The first of this family who settled in Ulster was
SIR WILLIAM COLE (c1575-1653), Knight,
a professional soldier born in London, but belonging to the Cole family of Slade, in Devon, who descended (or who, on the evidence of a magnificently emblazoned pedigree in the archive, could plausibly claim to descend) from an ancient Conquest family, who fixed his abode, early in the reign of JAMES I, in County Fermanagh, and becoming an undertaker in the plantation of Ulster, had an assignment, in 1611, of 1,000 acres of escheated lands in the said county;
to which, in 1612, were added 312 acres in the same county, 80 whereof were assigned for the town of Enniskillen, and that town was then incorporated by charter, consisting of a provost and twelve burgesses, Sir William being the first provost.
Sir William raised a regiment, which he commanded against the rebels, in 1643, with important success.He married firstly, Susannah, daughter and heir of John Croft, of Lancaster, by whom he had two daughters; and secondly, Catherine, daughter of Sir Laurence Parsons, of Birr, second baron of the Irish Exchequer, by whom he left at his decease, in 1653, two sons,
MICHAEL, his successor;The elder son,
John, of Newland, father of 1st BARON RANELAGH.
SIR MICHAEL COLE, Knight, of Enniskillen Castle, MP for Enniskillen, wedded Alice, daughter of Chidley Coote, of Killester.
Sir Michael died in 1710, and was succeeded by his only surviving child,
JOHN COLE (1680-1726), of Florence Court, MP for Enniskillen, who espoused Florence, only daughter of Sir Bourchier Wrey Bt, of Trebitch, in Cornwall, and was succeeded by his eldest son,
JOHN COLE (1709-67), of Florence Court, MP for Enniskillen, who was raised to the peerage, in 1760, by the title of Baron Mountflorence, of Florence Court.
His lordship married Elizabeth, daughter of Hugh Willoughby Montgomery, of Carrow, County Fermanagh, and had, with several daughters, two sons, viz.
WILLIAM WILLOUGHBY, his successor;His lordship was succeeded by his elder son,
Arthur, m in 1780 Caroline Hamilton.
WILLIAM WILLOUGHBY, 2nd Baron (1736-1803), who was created Viscount Enniskillen in 1776; and advanced to the dignity of an earldom, as EARL OF ENNISKILLEN, in 1789.
His lordship wedded, in 1763, Anne, daughter of Galbraith Lowry Corry, of Ahenis, County Tyrone, and sister of Armar Corry, Earl of Belmore, by whom he had issue,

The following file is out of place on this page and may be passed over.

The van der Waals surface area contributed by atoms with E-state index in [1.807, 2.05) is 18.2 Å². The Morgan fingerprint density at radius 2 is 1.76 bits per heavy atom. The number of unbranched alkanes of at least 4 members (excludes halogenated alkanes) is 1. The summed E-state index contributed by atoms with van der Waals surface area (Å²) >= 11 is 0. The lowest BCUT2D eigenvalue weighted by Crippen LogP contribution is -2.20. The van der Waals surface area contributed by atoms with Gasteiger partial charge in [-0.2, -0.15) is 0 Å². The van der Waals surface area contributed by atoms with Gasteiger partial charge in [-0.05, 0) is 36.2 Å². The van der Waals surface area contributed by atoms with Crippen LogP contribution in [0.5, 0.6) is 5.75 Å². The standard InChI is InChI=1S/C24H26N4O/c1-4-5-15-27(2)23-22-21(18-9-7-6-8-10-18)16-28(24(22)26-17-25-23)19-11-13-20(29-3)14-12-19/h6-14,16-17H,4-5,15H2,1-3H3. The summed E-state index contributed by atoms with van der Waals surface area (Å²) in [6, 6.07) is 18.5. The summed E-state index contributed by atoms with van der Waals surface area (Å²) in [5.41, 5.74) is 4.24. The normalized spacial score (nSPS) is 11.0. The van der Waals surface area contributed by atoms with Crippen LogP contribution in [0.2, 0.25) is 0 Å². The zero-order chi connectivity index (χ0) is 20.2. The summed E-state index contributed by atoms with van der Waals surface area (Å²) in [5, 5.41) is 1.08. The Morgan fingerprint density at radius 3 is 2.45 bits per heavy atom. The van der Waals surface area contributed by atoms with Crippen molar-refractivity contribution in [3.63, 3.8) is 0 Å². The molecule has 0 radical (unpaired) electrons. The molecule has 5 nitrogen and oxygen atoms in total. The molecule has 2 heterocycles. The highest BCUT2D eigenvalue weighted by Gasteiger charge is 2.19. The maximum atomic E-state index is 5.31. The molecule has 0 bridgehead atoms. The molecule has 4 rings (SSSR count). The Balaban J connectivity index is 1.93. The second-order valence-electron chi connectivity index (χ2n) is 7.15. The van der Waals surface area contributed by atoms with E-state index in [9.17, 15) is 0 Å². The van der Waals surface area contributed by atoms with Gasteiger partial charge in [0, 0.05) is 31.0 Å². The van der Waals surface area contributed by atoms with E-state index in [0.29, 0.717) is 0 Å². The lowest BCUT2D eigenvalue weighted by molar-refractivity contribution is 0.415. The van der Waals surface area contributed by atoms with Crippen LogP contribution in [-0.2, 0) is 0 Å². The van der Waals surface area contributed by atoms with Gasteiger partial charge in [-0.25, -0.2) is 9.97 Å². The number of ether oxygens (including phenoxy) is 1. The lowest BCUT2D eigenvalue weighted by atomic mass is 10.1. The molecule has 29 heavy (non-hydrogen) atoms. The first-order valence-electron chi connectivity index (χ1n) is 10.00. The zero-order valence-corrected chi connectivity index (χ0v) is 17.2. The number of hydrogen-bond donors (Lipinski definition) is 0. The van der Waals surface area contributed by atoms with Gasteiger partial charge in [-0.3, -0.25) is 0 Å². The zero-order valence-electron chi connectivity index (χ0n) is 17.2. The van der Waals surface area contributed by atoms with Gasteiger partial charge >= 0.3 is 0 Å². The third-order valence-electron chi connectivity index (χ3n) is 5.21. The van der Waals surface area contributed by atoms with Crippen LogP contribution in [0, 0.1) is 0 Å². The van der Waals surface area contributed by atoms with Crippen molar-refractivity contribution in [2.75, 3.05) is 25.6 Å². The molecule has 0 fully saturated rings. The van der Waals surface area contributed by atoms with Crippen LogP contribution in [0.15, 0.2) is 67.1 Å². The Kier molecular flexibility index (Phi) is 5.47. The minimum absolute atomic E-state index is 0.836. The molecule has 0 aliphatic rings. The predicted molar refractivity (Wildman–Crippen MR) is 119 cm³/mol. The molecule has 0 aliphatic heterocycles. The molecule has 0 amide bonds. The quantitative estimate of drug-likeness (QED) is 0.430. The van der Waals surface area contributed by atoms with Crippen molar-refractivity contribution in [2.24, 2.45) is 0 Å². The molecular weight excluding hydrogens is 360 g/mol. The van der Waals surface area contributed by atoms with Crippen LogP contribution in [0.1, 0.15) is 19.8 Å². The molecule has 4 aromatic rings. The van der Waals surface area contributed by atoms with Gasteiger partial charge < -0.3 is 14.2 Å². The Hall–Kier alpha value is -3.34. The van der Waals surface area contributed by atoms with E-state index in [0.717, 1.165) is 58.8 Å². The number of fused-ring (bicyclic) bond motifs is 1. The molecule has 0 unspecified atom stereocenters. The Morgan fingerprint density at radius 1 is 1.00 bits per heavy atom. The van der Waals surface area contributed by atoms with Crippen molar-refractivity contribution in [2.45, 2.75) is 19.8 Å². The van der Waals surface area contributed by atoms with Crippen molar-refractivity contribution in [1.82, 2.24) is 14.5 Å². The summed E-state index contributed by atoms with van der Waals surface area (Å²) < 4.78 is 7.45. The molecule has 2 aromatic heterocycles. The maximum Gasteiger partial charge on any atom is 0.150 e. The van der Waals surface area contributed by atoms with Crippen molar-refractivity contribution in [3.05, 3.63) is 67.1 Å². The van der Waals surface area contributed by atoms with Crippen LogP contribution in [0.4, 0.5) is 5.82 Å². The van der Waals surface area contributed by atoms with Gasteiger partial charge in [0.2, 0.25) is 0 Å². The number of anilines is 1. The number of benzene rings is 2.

JOHN WILLOUGHBY, his successor;The 2nd Earl was a Knight of St Patrick (KP).
Galbraith Lowry (Sir), GCB, a general in the army;
William Montgomery (Very Rev), Dean of Waterford;
Arthur Henry, MP for Enniskillen;
Henry, died young;
Sarah; Elizabeth Anne; Anne; Florence; Henrietta Frances.
- John Willoughby Cole, 2nd Earl, (1768–1840);
- William Willoughby Cole, 3rd Earl (1807–1886);
- Lowry Egerton Cole, 4th Earl (1845–1924);
- John Henry Michael Cole, 5th Earl (1876–1963);
- Michael Galbraith Lowry Cole, styled Viscount Cole (1921–1956) who died unmarried.
- David Lowry Cole, 6th Earl, MBE (1918–1989);
The heir presumptive is the present holder's first cousin Berkeley Arthur Cole (b 1949).
- Andrew John Galbraith Cole, 7th Earl of Enniskillen.
FLORENCE COURT HOUSE, County Fermanagh, having been a property of the National Trust since 1953, is a tall, early to mid-18th century block of three storeys over a basement.
It consists of seven bays, its front heavily enriched with rustication, balustrades, pedimented niches and other features.
The main block is joined by long arcades with rusticated pilasters to pedimented and pilastered single-storey pavilions.
The central block was probably built by John Cole MP, later 1st Lord Mountflorence, whose mother was the Florence after whom the mansion is named.
There was probably another property on the site, such as a shooting lodge, in the days when the family inhabited Enniskillen Castle.
The 5th Earl of Enniskillen gave Florence Court to the National Trust in 1953.
Two years later the centre of the mansion was severely damaged by fire; indeed, the 6th Earl was staying at the Ulster Club in Belfast when Lady Enniskillen broke the news to him.
He is said to have cried, “What the hell do you think I can do about it?”
Fortunately, most of the House has been totally restored, though the attic and nursery rooms on the top floor were not, it is thought, reinstated to their former glory.
|The hall in the 19th century|
The demesne stands in a very fine natural setting and the mansion-house contributes to making it an outstanding site.